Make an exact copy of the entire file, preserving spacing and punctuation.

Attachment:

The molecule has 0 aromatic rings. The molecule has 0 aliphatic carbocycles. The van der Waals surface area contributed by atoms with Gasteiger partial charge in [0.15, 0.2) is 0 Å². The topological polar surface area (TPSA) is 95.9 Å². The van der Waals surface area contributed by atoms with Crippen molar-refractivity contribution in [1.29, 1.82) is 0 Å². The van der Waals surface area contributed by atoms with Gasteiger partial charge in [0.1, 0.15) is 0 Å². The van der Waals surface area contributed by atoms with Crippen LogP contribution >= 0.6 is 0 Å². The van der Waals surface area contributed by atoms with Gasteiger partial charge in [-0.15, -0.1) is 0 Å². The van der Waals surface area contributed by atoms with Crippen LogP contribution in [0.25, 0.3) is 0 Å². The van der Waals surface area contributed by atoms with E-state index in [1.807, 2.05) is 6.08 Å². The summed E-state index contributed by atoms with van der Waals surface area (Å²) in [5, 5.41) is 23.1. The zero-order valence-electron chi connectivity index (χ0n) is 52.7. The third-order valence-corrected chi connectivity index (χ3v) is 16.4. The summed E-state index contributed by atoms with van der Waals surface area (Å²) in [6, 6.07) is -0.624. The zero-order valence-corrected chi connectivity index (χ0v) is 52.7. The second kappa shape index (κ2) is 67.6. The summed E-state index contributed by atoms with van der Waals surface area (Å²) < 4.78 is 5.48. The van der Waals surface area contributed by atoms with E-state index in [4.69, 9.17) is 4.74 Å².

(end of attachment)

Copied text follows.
The molecule has 0 aromatic rings. The molecule has 0 aliphatic carbocycles. The van der Waals surface area contributed by atoms with Gasteiger partial charge in [0.15, 0.2) is 0 Å². The topological polar surface area (TPSA) is 95.9 Å². The van der Waals surface area contributed by atoms with Crippen molar-refractivity contribution in [1.29, 1.82) is 0 Å². The van der Waals surface area contributed by atoms with Gasteiger partial charge in [0.1, 0.15) is 0 Å². The van der Waals surface area contributed by atoms with Crippen LogP contribution >= 0.6 is 0 Å². The van der Waals surface area contributed by atoms with Gasteiger partial charge in [-0.15, -0.1) is 0 Å². The van der Waals surface area contributed by atoms with Crippen LogP contribution in [0.25, 0.3) is 0 Å². The van der Waals surface area contributed by atoms with E-state index in [1.807, 2.05) is 6.08 Å². The summed E-state index contributed by atoms with van der Waals surface area (Å²) in [5, 5.41) is 23.1. The zero-order valence-electron chi connectivity index (χ0n) is 52.7. The third-order valence-corrected chi connectivity index (χ3v) is 16.4. The summed E-state index contributed by atoms with van der Waals surface area (Å²) in [6, 6.07) is -0.624. The zero-order valence-corrected chi connectivity index (χ0v) is 52.7. The second kappa shape index (κ2) is 67.6. The summed E-state index contributed by atoms with van der Waals surface area (Å²) < 4.78 is 5.48. The van der Waals surface area contributed by atoms with E-state index in [4.69, 9.17) is 4.74 Å².